Researchers at Mount Sinai School of Medicine have found that the majority of physicians and members of the American Medical Association (AMA) opposed the AMA's position on coverage expansions--the most contentious issue in the recent health care reform debate. The data are published in a letter in the June 9th issue of the New England Journal of Medicine.
In the 2009 health care reform debate, the AMA opposed Medicare expansions and proposed coverage of the uninsured primarily through private means. The researchers found that only 12.5 percent of all physicians and 14.2 percent of AMA members who participated in the survey supported the AMA's position on insurance coverage expansions. Salomeh Keyhani, MD, MPH, Assistant Professor of Health Policy, and Alex Federman, MD, MPH, Assistant Professor, Medicine, Mount Sinai School of Medicine, co-authored the study.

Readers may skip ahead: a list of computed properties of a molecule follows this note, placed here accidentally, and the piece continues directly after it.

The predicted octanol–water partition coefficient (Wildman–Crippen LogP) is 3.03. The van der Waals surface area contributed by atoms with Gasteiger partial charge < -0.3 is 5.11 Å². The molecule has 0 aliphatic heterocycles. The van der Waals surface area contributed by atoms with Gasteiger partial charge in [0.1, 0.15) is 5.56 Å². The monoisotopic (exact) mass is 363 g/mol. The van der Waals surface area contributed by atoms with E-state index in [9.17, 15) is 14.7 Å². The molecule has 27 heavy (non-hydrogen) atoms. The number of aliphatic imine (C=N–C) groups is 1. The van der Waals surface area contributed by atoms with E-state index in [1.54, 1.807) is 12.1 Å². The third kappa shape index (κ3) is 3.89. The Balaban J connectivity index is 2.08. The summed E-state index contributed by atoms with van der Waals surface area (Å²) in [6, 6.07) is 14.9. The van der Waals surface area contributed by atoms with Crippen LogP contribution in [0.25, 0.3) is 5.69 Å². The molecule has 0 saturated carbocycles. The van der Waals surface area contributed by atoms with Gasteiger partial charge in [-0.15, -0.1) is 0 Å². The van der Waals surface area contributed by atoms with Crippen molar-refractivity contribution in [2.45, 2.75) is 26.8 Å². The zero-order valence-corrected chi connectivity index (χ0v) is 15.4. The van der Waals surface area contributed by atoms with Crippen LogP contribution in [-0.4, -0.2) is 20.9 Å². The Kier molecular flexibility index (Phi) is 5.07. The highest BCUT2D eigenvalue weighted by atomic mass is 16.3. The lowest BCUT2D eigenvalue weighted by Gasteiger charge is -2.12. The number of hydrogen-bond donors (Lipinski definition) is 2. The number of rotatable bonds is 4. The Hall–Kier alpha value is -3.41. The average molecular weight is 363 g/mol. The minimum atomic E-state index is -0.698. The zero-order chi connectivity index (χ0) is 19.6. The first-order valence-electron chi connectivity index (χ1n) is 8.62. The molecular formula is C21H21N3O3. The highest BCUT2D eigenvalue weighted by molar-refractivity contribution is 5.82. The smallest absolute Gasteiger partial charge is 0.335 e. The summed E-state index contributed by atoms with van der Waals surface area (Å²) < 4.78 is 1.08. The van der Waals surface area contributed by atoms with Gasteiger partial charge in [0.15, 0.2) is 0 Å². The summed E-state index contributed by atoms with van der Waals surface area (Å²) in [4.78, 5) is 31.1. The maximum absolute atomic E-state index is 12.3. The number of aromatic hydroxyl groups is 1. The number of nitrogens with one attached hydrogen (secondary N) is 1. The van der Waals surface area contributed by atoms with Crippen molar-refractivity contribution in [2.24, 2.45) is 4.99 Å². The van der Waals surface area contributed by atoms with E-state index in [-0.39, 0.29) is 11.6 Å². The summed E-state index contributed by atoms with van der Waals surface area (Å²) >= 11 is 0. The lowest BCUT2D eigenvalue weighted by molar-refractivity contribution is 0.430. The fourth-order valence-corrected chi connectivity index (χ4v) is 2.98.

"Our survey indicates that most physicians and AMA members oppose the AMA's views on coverage expansions," said Dr. Keyhani. "The AMA is a highly visible organization that is presumed by many to represent physicians' opinions on various issues. However, there appears to be a discrepancy between the AMA's platform, the beliefs of its members and the views of physicians nationwide."